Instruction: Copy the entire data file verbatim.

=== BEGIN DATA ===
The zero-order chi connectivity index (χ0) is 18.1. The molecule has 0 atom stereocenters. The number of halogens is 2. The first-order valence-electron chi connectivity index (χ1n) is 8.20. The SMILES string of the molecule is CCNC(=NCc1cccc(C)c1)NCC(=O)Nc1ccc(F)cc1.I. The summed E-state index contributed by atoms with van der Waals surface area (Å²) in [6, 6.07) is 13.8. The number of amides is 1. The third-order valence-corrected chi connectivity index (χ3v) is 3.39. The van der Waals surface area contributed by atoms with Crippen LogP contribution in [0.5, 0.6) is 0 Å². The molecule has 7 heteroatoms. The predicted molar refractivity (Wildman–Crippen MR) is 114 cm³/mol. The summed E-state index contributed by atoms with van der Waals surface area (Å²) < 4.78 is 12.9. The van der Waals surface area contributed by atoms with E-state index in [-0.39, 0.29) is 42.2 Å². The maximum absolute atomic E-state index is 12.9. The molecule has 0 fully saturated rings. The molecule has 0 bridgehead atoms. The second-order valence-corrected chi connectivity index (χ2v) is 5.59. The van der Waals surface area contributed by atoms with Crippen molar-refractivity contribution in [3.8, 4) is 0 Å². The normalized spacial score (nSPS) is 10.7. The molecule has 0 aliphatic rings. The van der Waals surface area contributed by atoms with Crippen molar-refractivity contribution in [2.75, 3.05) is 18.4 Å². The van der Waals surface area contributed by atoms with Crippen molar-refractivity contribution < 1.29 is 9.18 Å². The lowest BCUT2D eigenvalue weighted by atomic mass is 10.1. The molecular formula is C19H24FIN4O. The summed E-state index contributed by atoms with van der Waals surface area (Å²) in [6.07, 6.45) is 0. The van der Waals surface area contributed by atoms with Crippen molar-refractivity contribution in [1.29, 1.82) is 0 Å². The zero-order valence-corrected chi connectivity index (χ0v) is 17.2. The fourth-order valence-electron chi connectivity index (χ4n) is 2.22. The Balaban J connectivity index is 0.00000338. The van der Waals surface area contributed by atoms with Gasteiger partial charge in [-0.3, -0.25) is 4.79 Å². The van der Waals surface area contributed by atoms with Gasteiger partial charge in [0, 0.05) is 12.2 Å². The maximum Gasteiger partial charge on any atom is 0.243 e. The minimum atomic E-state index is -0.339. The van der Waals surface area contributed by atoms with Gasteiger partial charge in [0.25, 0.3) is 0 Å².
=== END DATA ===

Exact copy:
The zero-order chi connectivity index (χ0) is 18.1. The molecule has 0 atom stereocenters. The number of halogens is 2. The first-order valence-electron chi connectivity index (χ1n) is 8.20. The SMILES string of the molecule is CCNC(=NCc1cccc(C)c1)NCC(=O)Nc1ccc(F)cc1.I. The summed E-state index contributed by atoms with van der Waals surface area (Å²) in [6, 6.07) is 13.8. The number of amides is 1. The third-order valence-corrected chi connectivity index (χ3v) is 3.39. The van der Waals surface area contributed by atoms with Crippen LogP contribution in [0.5, 0.6) is 0 Å². The molecule has 7 heteroatoms. The predicted molar refractivity (Wildman–Crippen MR) is 114 cm³/mol. The summed E-state index contributed by atoms with van der Waals surface area (Å²) < 4.78 is 12.9. The van der Waals surface area contributed by atoms with E-state index in [-0.39, 0.29) is 42.2 Å². The maximum absolute atomic E-state index is 12.9. The molecule has 0 fully saturated rings. The molecule has 0 bridgehead atoms. The second-order valence-corrected chi connectivity index (χ2v) is 5.59. The van der Waals surface area contributed by atoms with Crippen molar-refractivity contribution in [3.8, 4) is 0 Å². The normalized spacial score (nSPS) is 10.7. The molecule has 0 aliphatic rings. The van der Waals surface area contributed by atoms with Crippen molar-refractivity contribution in [2.75, 3.05) is 18.4 Å². The van der Waals surface area contributed by atoms with Crippen molar-refractivity contribution < 1.29 is 9.18 Å². The lowest BCUT2D eigenvalue weighted by atomic mass is 10.1. The molecular formula is C19H24FIN4O. The summed E-state index contributed by atoms with van der Waals surface area (Å²) in [6.07, 6.45) is 0. The van der Waals surface area contributed by atoms with Crippen molar-refractivity contribution in [1.29, 1.82) is 0 Å². The zero-order valence-corrected chi connectivity index (χ0v) is 17.2. The fourth-order valence-electron chi connectivity index (χ4n) is 2.22. The Balaban J connectivity index is 0.00000338. The van der Waals surface area contributed by atoms with Gasteiger partial charge in [-0.3, -0.25) is 4.79 Å². The van der Waals surface area contributed by atoms with Gasteiger partial charge in [0, 0.05) is 12.2 Å². The maximum Gasteiger partial charge on any atom is 0.243 e. The minimum atomic E-state index is -0.339. The van der Waals surface area contributed by atoms with Gasteiger partial charge in [0.25, 0.3) is 0 Å².